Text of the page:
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Hobbs State Park-Conservation Area Visitor Center Receives Silver LEED Certification From U.S. Green Building Council

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  • Hobbs State Park-Conservation Area Visitor Center

  • LEED Silver Award

For Immediate Release

Visitor/Educational Center Honored for Environmentally Sustainable Initiatives During Design and Construction

(ROGERS, Ark.)--The visitor center at Hobbs State Parks-Conservation Area has been awarded a Leadership in Energy and Environmental Design (LEED) Silver Certification from the U.S. Green Building Council (USGB) honoring the environmentally sustainable initiatives taken during its design and construction. The LEED Green Building Rating System™ encourages and accelerates global adoption of sustainable green building and development practices. This consensus-based national rating system recognizes high-performance, sustainable buildings. LEED emphasizes state-of-the-art strategies in five categories: sustainable sites, water efficiency, energy and atmosphere, materials and resources, and indoor environmental quality. There are four levels of LEED certification: Certified, Silver, Gold, and Platinum.

Completely voluntary, the LEED program follows the entire building process, from the basic design concept to the actual construction. LEED-certified buildings are awarded with certification based on the number of sustainable points that the building has accumulated: Certified (26-32 points), Silver (33-38 points), Gold (39-51 points), and Platinum (52-69 points).

The architect was PB2 Architecture and Engineering of Rogers. The contractor was Milestone Construction Company, LLC of Springdale. According to Stan Graves, manager of Planning and Development for Arkansas State Parks, “Local materials from the region were used to save fuel and transportation, and boost the local economy.” He said, “Rainwater from the building’s roof is used for irrigation. A geothermal heating and cooling system reduces energy consumption. And, reflective colors on the building reduce heat gain.” Graves noted that fly ash, a recycled material, was used in the concrete slab which reduced the cost and replaced a portion of virgin materials that would otherwise have been used in the concrete mix. “Forty geothermal wells are below the parking lot,” he continued, “to duplicate space uses and thus reduce disturbance to the forested landscape, as well as protect the well heads. A single entrance/exit road for the visitor center also makes less impact on the surrounding forest.” Graves emphasized, “LEED is today’s most comprehensive green building certification program. It provides guidelines for designing green buildings. And, when construction is completed, the result is a healthier building. In addition, because LEED buildings are energy-efficient, they cost less to maintain over time.”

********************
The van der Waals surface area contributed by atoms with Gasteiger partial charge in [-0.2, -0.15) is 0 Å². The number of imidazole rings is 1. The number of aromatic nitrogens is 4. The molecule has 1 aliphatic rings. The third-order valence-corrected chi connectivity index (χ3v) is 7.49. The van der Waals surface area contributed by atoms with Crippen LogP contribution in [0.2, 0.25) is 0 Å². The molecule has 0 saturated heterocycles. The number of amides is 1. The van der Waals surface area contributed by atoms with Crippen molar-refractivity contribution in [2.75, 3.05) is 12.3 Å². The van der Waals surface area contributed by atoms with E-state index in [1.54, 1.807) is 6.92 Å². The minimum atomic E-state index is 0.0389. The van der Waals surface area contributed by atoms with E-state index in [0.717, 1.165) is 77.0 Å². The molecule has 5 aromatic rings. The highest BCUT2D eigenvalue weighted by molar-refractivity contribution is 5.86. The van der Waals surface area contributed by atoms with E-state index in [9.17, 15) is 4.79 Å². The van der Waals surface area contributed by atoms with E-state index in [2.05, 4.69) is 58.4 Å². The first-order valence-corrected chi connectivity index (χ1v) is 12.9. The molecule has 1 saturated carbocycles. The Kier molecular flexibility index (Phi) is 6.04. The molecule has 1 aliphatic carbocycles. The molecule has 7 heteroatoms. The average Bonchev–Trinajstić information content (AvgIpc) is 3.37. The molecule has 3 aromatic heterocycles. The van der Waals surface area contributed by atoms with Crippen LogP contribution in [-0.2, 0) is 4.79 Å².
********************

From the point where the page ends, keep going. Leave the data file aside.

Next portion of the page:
Mark Clippinger, park superintendent for Hobbs State Park-Conservation Area, said, “We take great pride in our park’s LEED-certified visitor center. This state park-conservation area is a 12,056-green space in northwest. Our visitor center is the perfect portal to the natural world around us. As a LEED-certified green building, it serves an integral role in our mission to provide enriching educational and recreational experiences in harmony with resource stewardship here at Hobbs." The Arkansas state park system’s largest state park, 12,056-acre Hobbs State Park-Conservation Area east of Rogers, lies between Beaver Lake to the north and War Eagle Creek to the south. The park stretches across a part of Benton County southeast of Beaver Lake and extends into Madison and Carroll counties. Amendment 75, Arkansas’s conservation amendment, funded the $4.5 million, 17,531-square-foot visitor center. The center is near the junction of Ark. Hwy. 12 and War Eagle Road.